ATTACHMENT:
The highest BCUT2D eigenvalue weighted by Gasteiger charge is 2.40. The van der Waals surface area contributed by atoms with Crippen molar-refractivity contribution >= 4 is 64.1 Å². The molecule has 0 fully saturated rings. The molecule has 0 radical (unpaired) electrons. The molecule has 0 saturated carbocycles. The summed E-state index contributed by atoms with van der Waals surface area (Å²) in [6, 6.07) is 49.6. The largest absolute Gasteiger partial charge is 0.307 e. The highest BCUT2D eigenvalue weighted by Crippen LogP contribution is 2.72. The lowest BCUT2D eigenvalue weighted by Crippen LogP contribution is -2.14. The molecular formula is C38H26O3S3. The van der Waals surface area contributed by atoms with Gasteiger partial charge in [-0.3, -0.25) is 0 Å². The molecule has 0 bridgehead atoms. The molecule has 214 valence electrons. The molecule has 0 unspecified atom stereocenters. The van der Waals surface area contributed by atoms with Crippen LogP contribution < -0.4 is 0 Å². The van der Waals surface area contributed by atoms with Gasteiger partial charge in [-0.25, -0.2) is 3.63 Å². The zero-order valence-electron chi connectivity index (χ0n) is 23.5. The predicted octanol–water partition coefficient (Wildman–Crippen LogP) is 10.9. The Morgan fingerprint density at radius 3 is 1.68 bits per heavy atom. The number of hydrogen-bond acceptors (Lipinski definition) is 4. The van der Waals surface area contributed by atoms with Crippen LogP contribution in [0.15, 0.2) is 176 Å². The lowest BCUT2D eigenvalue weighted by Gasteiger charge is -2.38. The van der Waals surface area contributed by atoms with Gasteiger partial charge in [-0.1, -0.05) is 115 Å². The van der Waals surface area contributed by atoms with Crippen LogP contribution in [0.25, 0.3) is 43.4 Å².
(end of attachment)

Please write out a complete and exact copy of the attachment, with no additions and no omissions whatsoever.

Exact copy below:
The highest BCUT2D eigenvalue weighted by Gasteiger charge is 2.40. The van der Waals surface area contributed by atoms with Crippen molar-refractivity contribution >= 4 is 64.1 Å². The molecule has 0 fully saturated rings. The molecule has 0 radical (unpaired) electrons. The molecule has 0 saturated carbocycles. The summed E-state index contributed by atoms with van der Waals surface area (Å²) in [6, 6.07) is 49.6. The largest absolute Gasteiger partial charge is 0.307 e. The highest BCUT2D eigenvalue weighted by Crippen LogP contribution is 2.72. The lowest BCUT2D eigenvalue weighted by Crippen LogP contribution is -2.14. The molecular formula is C38H26O3S3. The van der Waals surface area contributed by atoms with Gasteiger partial charge in [-0.3, -0.25) is 0 Å². The molecule has 0 bridgehead atoms. The molecule has 214 valence electrons. The molecule has 0 unspecified atom stereocenters. The van der Waals surface area contributed by atoms with Crippen LogP contribution < -0.4 is 0 Å². The van der Waals surface area contributed by atoms with Gasteiger partial charge in [-0.25, -0.2) is 3.63 Å². The zero-order valence-electron chi connectivity index (χ0n) is 23.5. The predicted octanol–water partition coefficient (Wildman–Crippen LogP) is 10.9. The Morgan fingerprint density at radius 3 is 1.68 bits per heavy atom. The number of hydrogen-bond acceptors (Lipinski definition) is 4. The van der Waals surface area contributed by atoms with Crippen LogP contribution in [0.15, 0.2) is 176 Å². The lowest BCUT2D eigenvalue weighted by Gasteiger charge is -2.38. The van der Waals surface area contributed by atoms with Gasteiger partial charge in [-0.1, -0.05) is 115 Å². The van der Waals surface area contributed by atoms with Crippen LogP contribution in [0.25, 0.3) is 43.4 Å².